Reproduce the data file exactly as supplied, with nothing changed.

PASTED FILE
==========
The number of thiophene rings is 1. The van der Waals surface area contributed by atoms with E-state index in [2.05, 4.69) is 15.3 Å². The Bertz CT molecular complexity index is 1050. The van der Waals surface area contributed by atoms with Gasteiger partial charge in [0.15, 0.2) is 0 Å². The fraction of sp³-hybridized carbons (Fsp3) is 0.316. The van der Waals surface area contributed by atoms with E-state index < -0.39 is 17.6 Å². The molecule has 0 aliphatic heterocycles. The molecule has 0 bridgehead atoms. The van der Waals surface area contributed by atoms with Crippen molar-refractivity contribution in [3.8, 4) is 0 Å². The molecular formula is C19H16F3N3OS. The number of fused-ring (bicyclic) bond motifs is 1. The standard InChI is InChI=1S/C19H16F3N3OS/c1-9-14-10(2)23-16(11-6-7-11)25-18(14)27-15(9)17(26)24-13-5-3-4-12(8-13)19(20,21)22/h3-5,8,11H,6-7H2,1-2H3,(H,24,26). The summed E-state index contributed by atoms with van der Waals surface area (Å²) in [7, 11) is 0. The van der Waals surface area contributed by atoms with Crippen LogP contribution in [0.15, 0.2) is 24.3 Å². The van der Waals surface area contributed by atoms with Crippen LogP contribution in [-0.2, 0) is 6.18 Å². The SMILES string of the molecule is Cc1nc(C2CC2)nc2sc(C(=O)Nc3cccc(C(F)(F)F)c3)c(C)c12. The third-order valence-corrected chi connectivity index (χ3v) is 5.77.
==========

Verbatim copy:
The number of thiophene rings is 1. The van der Waals surface area contributed by atoms with E-state index in [2.05, 4.69) is 15.3 Å². The Bertz CT molecular complexity index is 1050. The van der Waals surface area contributed by atoms with Gasteiger partial charge in [0.15, 0.2) is 0 Å². The fraction of sp³-hybridized carbons (Fsp3) is 0.316. The van der Waals surface area contributed by atoms with E-state index < -0.39 is 17.6 Å². The molecule has 0 aliphatic heterocycles. The molecule has 0 bridgehead atoms. The van der Waals surface area contributed by atoms with Crippen molar-refractivity contribution in [3.8, 4) is 0 Å². The molecular formula is C19H16F3N3OS. The number of fused-ring (bicyclic) bond motifs is 1. The standard InChI is InChI=1S/C19H16F3N3OS/c1-9-14-10(2)23-16(11-6-7-11)25-18(14)27-15(9)17(26)24-13-5-3-4-12(8-13)19(20,21)22/h3-5,8,11H,6-7H2,1-2H3,(H,24,26). The summed E-state index contributed by atoms with van der Waals surface area (Å²) in [7, 11) is 0. The van der Waals surface area contributed by atoms with Crippen LogP contribution in [0.15, 0.2) is 24.3 Å². The van der Waals surface area contributed by atoms with Crippen LogP contribution in [-0.2, 0) is 6.18 Å². The SMILES string of the molecule is Cc1nc(C2CC2)nc2sc(C(=O)Nc3cccc(C(F)(F)F)c3)c(C)c12. The third-order valence-corrected chi connectivity index (χ3v) is 5.77.